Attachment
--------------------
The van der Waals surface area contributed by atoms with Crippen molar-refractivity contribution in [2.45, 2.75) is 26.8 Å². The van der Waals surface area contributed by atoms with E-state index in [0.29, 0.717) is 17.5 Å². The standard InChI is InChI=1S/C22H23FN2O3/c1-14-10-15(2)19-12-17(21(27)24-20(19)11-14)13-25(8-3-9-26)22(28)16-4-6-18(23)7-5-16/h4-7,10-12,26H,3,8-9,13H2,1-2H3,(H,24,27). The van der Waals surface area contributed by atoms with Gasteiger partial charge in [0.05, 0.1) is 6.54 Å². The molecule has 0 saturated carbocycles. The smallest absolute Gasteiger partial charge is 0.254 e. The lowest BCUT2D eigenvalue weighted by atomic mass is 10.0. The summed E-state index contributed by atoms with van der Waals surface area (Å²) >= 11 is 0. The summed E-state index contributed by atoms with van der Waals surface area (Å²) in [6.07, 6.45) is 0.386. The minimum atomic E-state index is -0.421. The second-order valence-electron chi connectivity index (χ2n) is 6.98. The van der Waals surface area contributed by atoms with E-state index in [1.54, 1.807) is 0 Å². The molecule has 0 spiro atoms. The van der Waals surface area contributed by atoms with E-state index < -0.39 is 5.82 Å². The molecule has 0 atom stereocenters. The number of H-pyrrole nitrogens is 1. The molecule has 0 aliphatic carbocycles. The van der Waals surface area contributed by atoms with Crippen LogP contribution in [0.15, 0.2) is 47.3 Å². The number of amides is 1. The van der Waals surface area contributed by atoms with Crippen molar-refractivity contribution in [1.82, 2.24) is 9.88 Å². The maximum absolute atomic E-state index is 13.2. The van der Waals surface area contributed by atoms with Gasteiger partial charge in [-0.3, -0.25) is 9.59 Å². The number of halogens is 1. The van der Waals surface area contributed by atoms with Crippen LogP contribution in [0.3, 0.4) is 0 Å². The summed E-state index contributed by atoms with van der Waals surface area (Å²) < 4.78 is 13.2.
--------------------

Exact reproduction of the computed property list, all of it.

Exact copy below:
The van der Waals surface area contributed by atoms with Crippen molar-refractivity contribution in [2.45, 2.75) is 26.8 Å². The van der Waals surface area contributed by atoms with E-state index in [0.29, 0.717) is 17.5 Å². The standard InChI is InChI=1S/C22H23FN2O3/c1-14-10-15(2)19-12-17(21(27)24-20(19)11-14)13-25(8-3-9-26)22(28)16-4-6-18(23)7-5-16/h4-7,10-12,26H,3,8-9,13H2,1-2H3,(H,24,27). The van der Waals surface area contributed by atoms with Gasteiger partial charge in [0.05, 0.1) is 6.54 Å². The molecule has 0 saturated carbocycles. The smallest absolute Gasteiger partial charge is 0.254 e. The lowest BCUT2D eigenvalue weighted by atomic mass is 10.0. The summed E-state index contributed by atoms with van der Waals surface area (Å²) >= 11 is 0. The summed E-state index contributed by atoms with van der Waals surface area (Å²) in [6.07, 6.45) is 0.386. The minimum atomic E-state index is -0.421. The second-order valence-electron chi connectivity index (χ2n) is 6.98. The van der Waals surface area contributed by atoms with E-state index in [1.54, 1.807) is 0 Å². The molecule has 0 spiro atoms. The van der Waals surface area contributed by atoms with E-state index < -0.39 is 5.82 Å². The molecule has 0 atom stereocenters. The number of H-pyrrole nitrogens is 1. The molecule has 0 aliphatic carbocycles. The van der Waals surface area contributed by atoms with Crippen LogP contribution in [0.15, 0.2) is 47.3 Å². The number of amides is 1. The van der Waals surface area contributed by atoms with Crippen molar-refractivity contribution in [1.82, 2.24) is 9.88 Å². The maximum absolute atomic E-state index is 13.2. The van der Waals surface area contributed by atoms with Gasteiger partial charge in [-0.3, -0.25) is 9.59 Å². The number of halogens is 1. The van der Waals surface area contributed by atoms with Crippen LogP contribution in [0.3, 0.4) is 0 Å². The summed E-state index contributed by atoms with van der Waals surface area (Å²) < 4.78 is 13.2.